When is a Malamute a Husky?

It’s annually voted to be the most scenic football structure in the nation, and is one of the loudest: Nearly 70 percent of the seats are located between the end zones, and during a game, crowd noise averages over 100 decibels. It’s also among the nation’s top 15 largest on-campus facilities with a seating capacity of 70,138.

Officially, its name is Alaska Airlines Field at Husky Stadium, but everyone calls it Husky Stadium, and yes, it’s named after the Siberian Husky. More on that in a minute.

The stadium is located on the campus of the University of Washington and has been home to the Washington Huskies since 1920. A random bit of trivia is the claim that the first spectator wave originated in Husky Stadium on Halloween in 1981 (if you’re new to Planet Earth, look at “the wave” that occurred at a Clemson University football game in 2010 in the video clip below):

 

There is some debate over whether Husky band trumpeter, Dave Hunter, generated the wave, or former Washington yell leader, Robb Weller, did, but whoever started it, it’s a fun tradition at sporting events.

Alaskan Malamute,Siberian Husky,mascot, Dawg Pack, University of Washington, Husky Stadium, football

Back to the Husky. Three years after the stadium was built, the Husky was selected as the school mascot by a student committee (it replaced the “Sun Dodger,” an abstract reference to local weather). While a costumed “Harry the Husky” performs at sporting and special events, an actual dog (currently named Dubs II) leads the team onto the field at the start of games.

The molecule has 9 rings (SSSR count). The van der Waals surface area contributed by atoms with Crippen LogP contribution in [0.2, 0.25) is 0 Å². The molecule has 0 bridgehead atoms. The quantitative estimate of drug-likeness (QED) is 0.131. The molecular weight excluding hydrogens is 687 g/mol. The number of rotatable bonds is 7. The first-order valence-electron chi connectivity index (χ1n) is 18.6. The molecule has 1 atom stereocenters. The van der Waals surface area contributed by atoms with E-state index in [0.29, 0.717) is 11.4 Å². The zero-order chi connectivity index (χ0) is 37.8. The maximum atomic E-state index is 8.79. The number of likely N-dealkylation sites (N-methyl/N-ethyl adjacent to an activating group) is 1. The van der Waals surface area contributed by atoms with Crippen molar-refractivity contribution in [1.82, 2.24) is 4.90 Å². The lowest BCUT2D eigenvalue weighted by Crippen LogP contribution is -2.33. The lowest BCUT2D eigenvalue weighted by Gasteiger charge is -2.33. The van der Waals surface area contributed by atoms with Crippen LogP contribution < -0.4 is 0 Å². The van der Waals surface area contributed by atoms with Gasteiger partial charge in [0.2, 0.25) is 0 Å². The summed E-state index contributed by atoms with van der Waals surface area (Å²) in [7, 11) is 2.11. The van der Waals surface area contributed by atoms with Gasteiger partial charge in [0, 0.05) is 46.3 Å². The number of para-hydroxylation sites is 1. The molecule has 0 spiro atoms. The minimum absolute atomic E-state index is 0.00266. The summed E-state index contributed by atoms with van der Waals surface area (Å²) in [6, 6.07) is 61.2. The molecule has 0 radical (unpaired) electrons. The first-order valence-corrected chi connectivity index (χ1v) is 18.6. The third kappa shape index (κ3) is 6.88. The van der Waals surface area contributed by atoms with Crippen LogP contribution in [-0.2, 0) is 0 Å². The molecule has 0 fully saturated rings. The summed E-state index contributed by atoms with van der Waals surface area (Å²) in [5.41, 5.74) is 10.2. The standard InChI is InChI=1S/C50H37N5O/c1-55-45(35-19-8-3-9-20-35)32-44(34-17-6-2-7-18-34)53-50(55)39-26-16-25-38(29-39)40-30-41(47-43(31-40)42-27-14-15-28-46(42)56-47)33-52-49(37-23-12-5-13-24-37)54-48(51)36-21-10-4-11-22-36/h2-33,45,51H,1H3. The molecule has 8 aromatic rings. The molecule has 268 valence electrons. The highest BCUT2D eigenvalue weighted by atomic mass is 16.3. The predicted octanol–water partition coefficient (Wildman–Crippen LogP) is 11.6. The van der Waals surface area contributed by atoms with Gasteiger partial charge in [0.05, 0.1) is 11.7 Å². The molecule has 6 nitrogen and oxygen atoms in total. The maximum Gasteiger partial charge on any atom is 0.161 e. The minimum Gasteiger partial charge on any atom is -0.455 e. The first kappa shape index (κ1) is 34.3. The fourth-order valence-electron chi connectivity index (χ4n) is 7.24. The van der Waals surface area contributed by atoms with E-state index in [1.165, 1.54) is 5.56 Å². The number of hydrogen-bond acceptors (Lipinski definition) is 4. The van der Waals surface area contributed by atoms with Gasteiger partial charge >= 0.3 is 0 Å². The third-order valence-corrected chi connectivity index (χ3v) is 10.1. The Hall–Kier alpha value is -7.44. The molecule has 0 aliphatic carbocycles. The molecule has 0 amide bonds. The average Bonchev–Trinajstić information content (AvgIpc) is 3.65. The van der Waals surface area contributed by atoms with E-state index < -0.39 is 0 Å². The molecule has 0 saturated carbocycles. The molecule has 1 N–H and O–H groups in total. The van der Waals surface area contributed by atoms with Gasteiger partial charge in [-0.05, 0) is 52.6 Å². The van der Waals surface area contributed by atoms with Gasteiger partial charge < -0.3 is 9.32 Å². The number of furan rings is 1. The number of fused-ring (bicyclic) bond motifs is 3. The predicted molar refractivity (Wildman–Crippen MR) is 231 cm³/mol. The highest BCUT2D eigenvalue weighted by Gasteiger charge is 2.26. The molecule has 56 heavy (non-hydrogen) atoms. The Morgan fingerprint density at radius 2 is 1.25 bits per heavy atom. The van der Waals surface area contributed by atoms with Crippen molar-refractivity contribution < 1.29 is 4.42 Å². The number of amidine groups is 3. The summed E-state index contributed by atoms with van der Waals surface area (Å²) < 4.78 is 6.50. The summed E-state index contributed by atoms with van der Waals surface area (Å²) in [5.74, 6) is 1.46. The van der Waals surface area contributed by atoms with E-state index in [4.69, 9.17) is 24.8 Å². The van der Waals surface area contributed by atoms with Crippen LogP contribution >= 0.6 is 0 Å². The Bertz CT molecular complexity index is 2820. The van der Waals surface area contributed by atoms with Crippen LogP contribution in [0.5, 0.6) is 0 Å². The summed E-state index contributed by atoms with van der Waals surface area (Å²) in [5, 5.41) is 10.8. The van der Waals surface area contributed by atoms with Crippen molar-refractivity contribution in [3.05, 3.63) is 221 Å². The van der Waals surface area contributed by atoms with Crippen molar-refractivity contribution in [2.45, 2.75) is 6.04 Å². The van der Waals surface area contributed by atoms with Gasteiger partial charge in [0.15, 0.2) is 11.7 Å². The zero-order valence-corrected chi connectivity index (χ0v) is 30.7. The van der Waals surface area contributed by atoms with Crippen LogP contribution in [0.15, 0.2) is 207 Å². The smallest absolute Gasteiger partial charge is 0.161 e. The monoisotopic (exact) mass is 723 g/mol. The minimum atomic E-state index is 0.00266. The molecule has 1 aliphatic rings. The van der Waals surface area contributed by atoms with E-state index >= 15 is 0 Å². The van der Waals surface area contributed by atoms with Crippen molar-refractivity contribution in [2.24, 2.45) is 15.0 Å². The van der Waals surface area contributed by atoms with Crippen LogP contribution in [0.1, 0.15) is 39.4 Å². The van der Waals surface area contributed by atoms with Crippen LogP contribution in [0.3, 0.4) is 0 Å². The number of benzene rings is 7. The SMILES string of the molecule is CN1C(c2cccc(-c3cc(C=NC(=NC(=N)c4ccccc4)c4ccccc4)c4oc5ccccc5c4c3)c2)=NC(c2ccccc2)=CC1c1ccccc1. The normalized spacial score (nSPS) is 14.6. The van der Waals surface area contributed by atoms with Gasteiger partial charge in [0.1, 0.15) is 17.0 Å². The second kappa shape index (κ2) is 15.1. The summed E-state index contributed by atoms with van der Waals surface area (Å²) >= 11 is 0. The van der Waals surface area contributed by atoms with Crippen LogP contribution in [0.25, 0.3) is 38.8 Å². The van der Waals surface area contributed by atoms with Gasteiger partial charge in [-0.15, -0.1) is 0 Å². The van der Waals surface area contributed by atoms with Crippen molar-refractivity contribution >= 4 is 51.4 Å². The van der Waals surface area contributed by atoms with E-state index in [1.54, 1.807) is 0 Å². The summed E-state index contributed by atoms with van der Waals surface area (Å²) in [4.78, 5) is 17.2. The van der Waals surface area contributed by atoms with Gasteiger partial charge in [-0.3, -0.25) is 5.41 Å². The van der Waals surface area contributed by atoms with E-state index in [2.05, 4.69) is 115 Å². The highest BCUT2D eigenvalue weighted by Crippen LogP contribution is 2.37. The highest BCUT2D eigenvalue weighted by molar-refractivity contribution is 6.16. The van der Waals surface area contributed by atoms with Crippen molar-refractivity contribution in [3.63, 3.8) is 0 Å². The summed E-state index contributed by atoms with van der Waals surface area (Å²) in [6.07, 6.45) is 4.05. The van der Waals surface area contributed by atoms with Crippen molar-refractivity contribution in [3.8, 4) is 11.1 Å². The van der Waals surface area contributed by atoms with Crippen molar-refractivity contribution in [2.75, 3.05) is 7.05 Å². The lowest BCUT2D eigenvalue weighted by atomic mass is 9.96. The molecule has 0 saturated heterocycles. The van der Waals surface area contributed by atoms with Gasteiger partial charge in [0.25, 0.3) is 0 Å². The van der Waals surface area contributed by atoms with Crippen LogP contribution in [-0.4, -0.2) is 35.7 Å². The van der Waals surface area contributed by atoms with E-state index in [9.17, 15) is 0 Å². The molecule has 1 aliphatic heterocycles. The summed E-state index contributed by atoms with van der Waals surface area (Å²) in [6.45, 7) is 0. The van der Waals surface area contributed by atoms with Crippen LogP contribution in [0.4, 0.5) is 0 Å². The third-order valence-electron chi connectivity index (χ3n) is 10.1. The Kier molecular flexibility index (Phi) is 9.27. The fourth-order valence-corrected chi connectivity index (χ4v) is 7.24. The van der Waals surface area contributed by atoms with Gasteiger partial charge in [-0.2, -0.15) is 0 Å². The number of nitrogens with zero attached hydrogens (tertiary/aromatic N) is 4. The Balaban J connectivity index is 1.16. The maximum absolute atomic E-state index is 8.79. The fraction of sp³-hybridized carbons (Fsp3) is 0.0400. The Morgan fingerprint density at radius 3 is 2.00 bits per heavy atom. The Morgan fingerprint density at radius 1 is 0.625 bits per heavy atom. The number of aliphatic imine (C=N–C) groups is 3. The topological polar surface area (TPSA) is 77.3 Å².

To what we imagine is the chagrin of Siberian Husky owning U-Dub football fans, the dog is an Alaskan Malamute, and has been since the Husky mascot appeared thirteen canine generations ago. Back in the day, “husky” was a generic term for a sled dog used in the polar regions, and the University’s thinking at the time was that the Malamute is the largest and strongest of the huskies. Given that the AKC recognized the Siberian Husky in 1930, and the Alaskan Malamute five years after that, perhaps no one challenged the school on the matter. One hundred and one years later, it’s unlikely to change now.

And this is how a Malamute statue greets attendees at the Dawg Pack entrance to Husky Stadium.

Images come from the University’s website

2 thoughts on “When is a Malamute a Husky?”

  1. At least it’s seldom mistaken for a Saluki. I’ve never forgotten the look on the face of a Saluki alum when I told him what one was.

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